Network Analysis for Protein Adaptation

Project Description:

At Johns Hopkins University (JHU), I run a research project with my team member Elysia that studied genetic mutations arising from HIV drug therapies using network analysis and computational tools. For this project, we collaborated with researchers at the JHU Institute for Computational Medicine and presented the final findings to a group of professionals in the field.

Course: Foundations of Computational Biology and Bioinformatics II (Dr. Karchin, Johns Hopkins University – Spring 2018).

Team membersElysia Chou and Marina Melero.

Project Summary:

An Alignment Network-Based Method for Finding Adaptive Mutations due to HIV-1 RT Inhibitors



Research project poster presentation at Johns Hopkins University.

As of 2016, there were 36.7 million people living with HIV/AIDS worldwide with 1.8 million new infections per year [1], and as of yet, there are no effective vaccines for HIV. HIV-1 has been known to be one of the pathogens that result in AIDS for nearly three decades [2]. This pathogen has a high mutant frequency due to its fast-replicating nature. Under the selective pressure of a drug, resistance is quickly acquired by the virus, this constitutes a current prevalent challenge in the development an effective treatment to AIDS.

A better understanding of the genetic mechanisms of drug resistance in HIV-1 would help the development of more effective drugs, and enable doctors to personalize antiretroviral therapy to the needs of each patient. Motivated to gather this understanding, the project examines the use of a Network Analysis tool for Protein Adaptation (NAPA) to identify mutations and mutation combinations that lead to drug resistance to reverse transcriptase inhibitors (NRTIs) and non-nucleoside reverse transcriptase inhibitors (NNRTIs) in patients infected with HIV-1.

Project Description:

Longitudinal DNA sequences encoding for the HIV-1 Type B enzyme reverse transcriptase (RT) from 1,713 patients were used to construct a series of alignment-based mutation networks. A filtering and denoising method was developed to clean the networks for analysis. The mutation networks were analyzed using metrics of centrality, modularity, and co-occurrence to identify relevant mutations and interactions. Finally, the results were validated with existing literature and used to demonstrate the efficacy of NAPA in identifying drug-resistance mutations and understanding their mechanism of action.


The open-source software package Network Analysis of Protein Adaptation (NAPA) [3] was used to construct and analyze the undirected alignment-based co-occurrence networks from both the first-time-point and the last-time-point multiple sequence alignments (MSA). Each network file listed mutation pairs and how often these pairs co-occurred.

Screen Shot 2018-10-03 at 6.52.46 PM

Fig.1. NAPA Workflow constructing networks of interactions between mutations based on the MSA on patient’s data.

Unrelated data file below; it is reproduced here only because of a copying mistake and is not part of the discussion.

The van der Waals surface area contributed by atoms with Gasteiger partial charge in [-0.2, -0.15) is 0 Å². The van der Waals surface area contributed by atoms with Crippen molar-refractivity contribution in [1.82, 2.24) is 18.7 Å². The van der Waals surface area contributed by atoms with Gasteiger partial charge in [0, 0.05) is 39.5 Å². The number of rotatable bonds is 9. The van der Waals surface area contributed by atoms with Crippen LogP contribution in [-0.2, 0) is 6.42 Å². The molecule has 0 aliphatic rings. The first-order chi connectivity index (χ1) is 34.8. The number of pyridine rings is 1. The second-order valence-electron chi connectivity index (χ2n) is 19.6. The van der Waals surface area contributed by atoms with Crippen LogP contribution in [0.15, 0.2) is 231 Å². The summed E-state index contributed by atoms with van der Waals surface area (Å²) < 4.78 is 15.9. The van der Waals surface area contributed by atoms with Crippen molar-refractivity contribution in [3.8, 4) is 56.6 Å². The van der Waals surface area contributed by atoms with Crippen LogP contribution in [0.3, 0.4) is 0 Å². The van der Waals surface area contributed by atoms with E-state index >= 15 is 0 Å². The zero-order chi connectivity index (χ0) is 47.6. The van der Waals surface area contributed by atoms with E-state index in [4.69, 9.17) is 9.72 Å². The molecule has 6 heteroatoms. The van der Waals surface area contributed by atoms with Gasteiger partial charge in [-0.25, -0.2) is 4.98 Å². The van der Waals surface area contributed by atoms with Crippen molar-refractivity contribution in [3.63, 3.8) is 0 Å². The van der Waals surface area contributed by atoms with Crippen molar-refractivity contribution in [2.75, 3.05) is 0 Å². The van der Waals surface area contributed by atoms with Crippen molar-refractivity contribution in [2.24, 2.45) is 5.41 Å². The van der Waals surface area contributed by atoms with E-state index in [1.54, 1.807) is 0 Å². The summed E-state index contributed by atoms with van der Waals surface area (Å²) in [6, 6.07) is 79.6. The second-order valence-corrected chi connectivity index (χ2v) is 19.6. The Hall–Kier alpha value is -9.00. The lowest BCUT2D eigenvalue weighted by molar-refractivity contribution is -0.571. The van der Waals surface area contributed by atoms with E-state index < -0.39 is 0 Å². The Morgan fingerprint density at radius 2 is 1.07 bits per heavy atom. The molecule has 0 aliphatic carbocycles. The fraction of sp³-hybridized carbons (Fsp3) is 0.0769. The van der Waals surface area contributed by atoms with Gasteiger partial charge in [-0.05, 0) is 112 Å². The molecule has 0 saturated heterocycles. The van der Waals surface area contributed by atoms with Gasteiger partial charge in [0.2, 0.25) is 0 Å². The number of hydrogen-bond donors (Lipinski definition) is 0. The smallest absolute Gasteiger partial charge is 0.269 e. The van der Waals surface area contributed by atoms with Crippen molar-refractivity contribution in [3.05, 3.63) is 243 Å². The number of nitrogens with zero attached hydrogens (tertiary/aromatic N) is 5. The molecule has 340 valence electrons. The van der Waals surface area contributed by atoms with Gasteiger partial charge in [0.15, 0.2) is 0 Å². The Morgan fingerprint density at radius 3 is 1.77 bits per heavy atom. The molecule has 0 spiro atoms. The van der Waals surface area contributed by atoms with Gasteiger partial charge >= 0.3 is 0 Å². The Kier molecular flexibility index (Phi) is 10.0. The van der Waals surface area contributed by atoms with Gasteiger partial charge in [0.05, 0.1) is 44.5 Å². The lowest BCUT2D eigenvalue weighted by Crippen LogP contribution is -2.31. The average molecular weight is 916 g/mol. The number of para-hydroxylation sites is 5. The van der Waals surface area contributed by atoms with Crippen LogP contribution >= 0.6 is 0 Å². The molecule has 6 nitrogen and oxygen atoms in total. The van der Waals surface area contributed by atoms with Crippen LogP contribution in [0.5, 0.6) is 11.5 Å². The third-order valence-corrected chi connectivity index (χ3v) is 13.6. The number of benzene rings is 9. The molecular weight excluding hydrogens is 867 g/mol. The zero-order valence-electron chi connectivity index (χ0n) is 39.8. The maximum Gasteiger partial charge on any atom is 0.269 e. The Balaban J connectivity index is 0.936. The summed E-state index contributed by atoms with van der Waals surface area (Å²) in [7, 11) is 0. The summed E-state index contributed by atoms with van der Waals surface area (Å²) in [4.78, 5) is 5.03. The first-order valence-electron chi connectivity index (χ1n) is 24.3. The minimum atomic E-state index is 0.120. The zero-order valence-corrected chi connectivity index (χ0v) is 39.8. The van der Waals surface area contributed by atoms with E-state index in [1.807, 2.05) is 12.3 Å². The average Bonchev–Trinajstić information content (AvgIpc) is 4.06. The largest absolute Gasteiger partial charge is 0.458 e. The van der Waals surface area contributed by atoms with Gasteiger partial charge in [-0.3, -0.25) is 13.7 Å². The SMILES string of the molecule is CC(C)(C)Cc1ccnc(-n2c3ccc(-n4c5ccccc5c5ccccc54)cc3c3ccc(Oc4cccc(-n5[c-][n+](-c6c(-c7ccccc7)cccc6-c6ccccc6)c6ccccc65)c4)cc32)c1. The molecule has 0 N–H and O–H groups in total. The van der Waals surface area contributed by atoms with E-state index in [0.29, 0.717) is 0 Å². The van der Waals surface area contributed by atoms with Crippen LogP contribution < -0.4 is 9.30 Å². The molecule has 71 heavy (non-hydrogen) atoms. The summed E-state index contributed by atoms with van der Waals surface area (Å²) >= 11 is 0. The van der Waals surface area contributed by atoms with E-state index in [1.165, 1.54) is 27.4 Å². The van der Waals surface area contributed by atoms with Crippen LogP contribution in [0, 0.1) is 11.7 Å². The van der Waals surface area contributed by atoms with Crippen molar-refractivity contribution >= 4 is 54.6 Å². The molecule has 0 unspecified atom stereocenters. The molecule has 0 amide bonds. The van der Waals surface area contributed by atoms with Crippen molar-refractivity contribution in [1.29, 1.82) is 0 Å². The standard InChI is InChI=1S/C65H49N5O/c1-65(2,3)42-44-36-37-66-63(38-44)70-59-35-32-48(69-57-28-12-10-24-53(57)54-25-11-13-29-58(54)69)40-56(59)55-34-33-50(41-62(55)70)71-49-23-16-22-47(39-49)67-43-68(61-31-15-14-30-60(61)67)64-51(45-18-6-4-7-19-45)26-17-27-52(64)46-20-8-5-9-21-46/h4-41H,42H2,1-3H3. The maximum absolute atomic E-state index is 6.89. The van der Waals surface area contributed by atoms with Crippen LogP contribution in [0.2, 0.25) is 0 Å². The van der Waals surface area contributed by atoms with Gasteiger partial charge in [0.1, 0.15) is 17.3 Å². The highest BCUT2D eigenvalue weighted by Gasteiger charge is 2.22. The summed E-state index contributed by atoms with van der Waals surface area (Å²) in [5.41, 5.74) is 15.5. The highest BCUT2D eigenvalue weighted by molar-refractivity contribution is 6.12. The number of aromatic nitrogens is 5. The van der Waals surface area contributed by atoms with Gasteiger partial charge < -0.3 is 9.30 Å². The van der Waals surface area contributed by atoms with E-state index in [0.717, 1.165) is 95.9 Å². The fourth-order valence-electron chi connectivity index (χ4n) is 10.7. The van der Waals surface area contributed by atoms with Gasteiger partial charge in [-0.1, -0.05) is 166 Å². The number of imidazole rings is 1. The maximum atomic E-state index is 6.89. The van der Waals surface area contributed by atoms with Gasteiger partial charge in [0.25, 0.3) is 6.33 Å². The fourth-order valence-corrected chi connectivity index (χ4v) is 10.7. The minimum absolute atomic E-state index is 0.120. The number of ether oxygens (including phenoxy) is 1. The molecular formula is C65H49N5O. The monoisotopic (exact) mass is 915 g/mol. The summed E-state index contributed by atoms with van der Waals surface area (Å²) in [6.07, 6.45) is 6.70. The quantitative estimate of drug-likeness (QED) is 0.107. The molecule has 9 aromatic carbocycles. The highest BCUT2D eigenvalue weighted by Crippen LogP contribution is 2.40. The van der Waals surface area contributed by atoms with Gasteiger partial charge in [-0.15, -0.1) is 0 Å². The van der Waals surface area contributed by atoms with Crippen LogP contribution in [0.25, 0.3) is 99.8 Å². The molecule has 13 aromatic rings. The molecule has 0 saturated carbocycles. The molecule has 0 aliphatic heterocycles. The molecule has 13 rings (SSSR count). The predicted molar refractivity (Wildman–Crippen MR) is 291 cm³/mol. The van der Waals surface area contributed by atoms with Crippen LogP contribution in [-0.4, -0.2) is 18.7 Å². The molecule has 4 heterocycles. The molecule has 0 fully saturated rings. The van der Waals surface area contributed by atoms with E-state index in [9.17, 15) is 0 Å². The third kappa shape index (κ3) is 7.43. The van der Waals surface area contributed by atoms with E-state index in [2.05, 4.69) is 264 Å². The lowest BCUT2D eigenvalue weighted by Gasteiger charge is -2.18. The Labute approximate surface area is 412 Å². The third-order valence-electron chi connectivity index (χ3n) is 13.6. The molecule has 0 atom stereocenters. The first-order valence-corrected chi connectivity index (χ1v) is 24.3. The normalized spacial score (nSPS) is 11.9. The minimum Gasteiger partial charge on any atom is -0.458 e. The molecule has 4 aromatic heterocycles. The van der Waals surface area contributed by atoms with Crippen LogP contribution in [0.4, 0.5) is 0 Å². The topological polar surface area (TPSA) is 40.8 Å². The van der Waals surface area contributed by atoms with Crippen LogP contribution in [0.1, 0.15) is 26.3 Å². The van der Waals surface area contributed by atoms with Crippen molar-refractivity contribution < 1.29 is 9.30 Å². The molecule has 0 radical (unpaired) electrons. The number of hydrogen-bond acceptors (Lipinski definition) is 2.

The following figures (2,3) show the final networks obtained in the analysis. Each node represents a missense mutation with respect to the wild type HIV-1 Type B reverse transcriptase consensus sequence. Node size corresponds to its weighted degree centrality, while the links between the mutations represent the co-occurrences between the respective mutations; link thickness corresponds to the co-occurrence count.

Screen Shot 2018-10-03 at 7.04.59 PM

Fig. 2. Modularity-based network of reverse transcriptase drug adaptation using NAPA and visualized in Cytoscape. NAPA assigned each mutation to one of four communities, as denoted by the different colors.

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Fig. 3. Validation of the network with resistance mutations found in the literature [4].

Relevant mutations were identified, corresponding to the most central nodes and proved to be implicated in drug resistance. In our conclusion, NAPA proved to be a useful and transferable tool to identify mutations linked to drug adaptation, as well as to gain a higher insight on how mutations work interact to develop drug resistance. Our project shows that NAPA can be used for other proteins related to drug resistance across organisms and viruses in order to gain a better understanding of drug resistance emergence which is relevant for both viral pathogenesis and drug development.


  • Full project report available here.
  • Research poster available here.
  • Project presentation slides available here.

Course: Foundations of Computational Biology and Bioinformatics II (Dr. Karchin, Johns Hopkins University – Spring 2018).

Team membersElysia Chou and Marina Melero.


[1] UNAIDS (2016). The Global HIV/AIDS Epidemic [online]. Available at: [Accessed 18 Apr. 2018]

[2] Ibe, S. and Sugiura, W., 2011. Clinical significance of HIV reverse-transcriptase inhibitor-resistance mutations. Future microbiology, 6(3), pp.295-315.

[3] Guthrie, V.B., Masica, D.L., Fraser, A., Federico, J., Fan, Y., Camps, M. and Karchin, R., 2018. Network Analysis of Protein Adaptation: modeling the functional impact of multiple mutations. Mol. Biol. Evol.

[4] Wensing, A.M., Calvez, V., Günthard, H.F., Johnson, V.A., Paredes, R., Pillay, D., Shafer, R.W. and Richman, D.D., 2017. 2017 Update of the Drug Resistance Mutations in HIV-1. Topics in antiviral medicine, 24(4), pp.132-133.






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